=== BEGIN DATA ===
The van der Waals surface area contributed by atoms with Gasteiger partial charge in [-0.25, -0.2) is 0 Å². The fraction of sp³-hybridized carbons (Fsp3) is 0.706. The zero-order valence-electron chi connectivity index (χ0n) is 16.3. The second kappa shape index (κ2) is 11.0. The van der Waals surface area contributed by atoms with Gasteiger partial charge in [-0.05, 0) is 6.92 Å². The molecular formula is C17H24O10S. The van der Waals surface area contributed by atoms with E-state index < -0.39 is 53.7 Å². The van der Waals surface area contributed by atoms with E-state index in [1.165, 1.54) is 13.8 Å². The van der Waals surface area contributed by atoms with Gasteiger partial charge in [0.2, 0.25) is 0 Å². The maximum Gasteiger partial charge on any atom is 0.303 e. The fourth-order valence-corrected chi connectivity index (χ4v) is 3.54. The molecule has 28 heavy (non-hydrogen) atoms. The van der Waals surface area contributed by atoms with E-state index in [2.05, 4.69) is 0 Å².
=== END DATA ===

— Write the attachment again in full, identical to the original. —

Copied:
The van der Waals surface area contributed by atoms with Gasteiger partial charge in [-0.25, -0.2) is 0 Å². The fraction of sp³-hybridized carbons (Fsp3) is 0.706. The zero-order valence-electron chi connectivity index (χ0n) is 16.3. The second kappa shape index (κ2) is 11.0. The van der Waals surface area contributed by atoms with Gasteiger partial charge in [-0.05, 0) is 6.92 Å². The molecular formula is C17H24O10S. The van der Waals surface area contributed by atoms with E-state index < -0.39 is 53.7 Å². The van der Waals surface area contributed by atoms with E-state index in [1.165, 1.54) is 13.8 Å². The van der Waals surface area contributed by atoms with Gasteiger partial charge in [0.2, 0.25) is 0 Å². The maximum Gasteiger partial charge on any atom is 0.303 e. The fourth-order valence-corrected chi connectivity index (χ4v) is 3.54. The molecule has 28 heavy (non-hydrogen) atoms. The van der Waals surface area contributed by atoms with E-state index in [2.05, 4.69) is 0 Å².